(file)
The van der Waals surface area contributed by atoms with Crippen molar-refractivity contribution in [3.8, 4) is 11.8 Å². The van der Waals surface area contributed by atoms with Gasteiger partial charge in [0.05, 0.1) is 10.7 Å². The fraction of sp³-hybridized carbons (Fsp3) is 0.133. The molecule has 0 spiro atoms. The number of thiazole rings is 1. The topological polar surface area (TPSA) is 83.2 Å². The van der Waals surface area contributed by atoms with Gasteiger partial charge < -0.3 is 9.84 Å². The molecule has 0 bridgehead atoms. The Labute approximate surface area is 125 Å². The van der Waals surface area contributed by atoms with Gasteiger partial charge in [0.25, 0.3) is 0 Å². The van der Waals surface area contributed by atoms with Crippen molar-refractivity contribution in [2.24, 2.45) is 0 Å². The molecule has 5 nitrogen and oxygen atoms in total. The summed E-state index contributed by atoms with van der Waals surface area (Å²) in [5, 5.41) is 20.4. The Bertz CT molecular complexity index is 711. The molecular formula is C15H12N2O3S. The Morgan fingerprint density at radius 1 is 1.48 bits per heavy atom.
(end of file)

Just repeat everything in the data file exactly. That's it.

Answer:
The van der Waals surface area contributed by atoms with Crippen molar-refractivity contribution in [3.8, 4) is 11.8 Å². The van der Waals surface area contributed by atoms with Gasteiger partial charge in [0.05, 0.1) is 10.7 Å². The fraction of sp³-hybridized carbons (Fsp3) is 0.133. The molecule has 0 spiro atoms. The number of thiazole rings is 1. The topological polar surface area (TPSA) is 83.2 Å². The van der Waals surface area contributed by atoms with Gasteiger partial charge < -0.3 is 9.84 Å². The molecule has 0 bridgehead atoms. The Labute approximate surface area is 125 Å². The van der Waals surface area contributed by atoms with Gasteiger partial charge in [0.25, 0.3) is 0 Å². The van der Waals surface area contributed by atoms with Crippen molar-refractivity contribution in [2.24, 2.45) is 0 Å². The molecule has 5 nitrogen and oxygen atoms in total. The summed E-state index contributed by atoms with van der Waals surface area (Å²) in [5, 5.41) is 20.4. The Bertz CT molecular complexity index is 711. The molecular formula is C15H12N2O3S. The Morgan fingerprint density at radius 1 is 1.48 bits per heavy atom.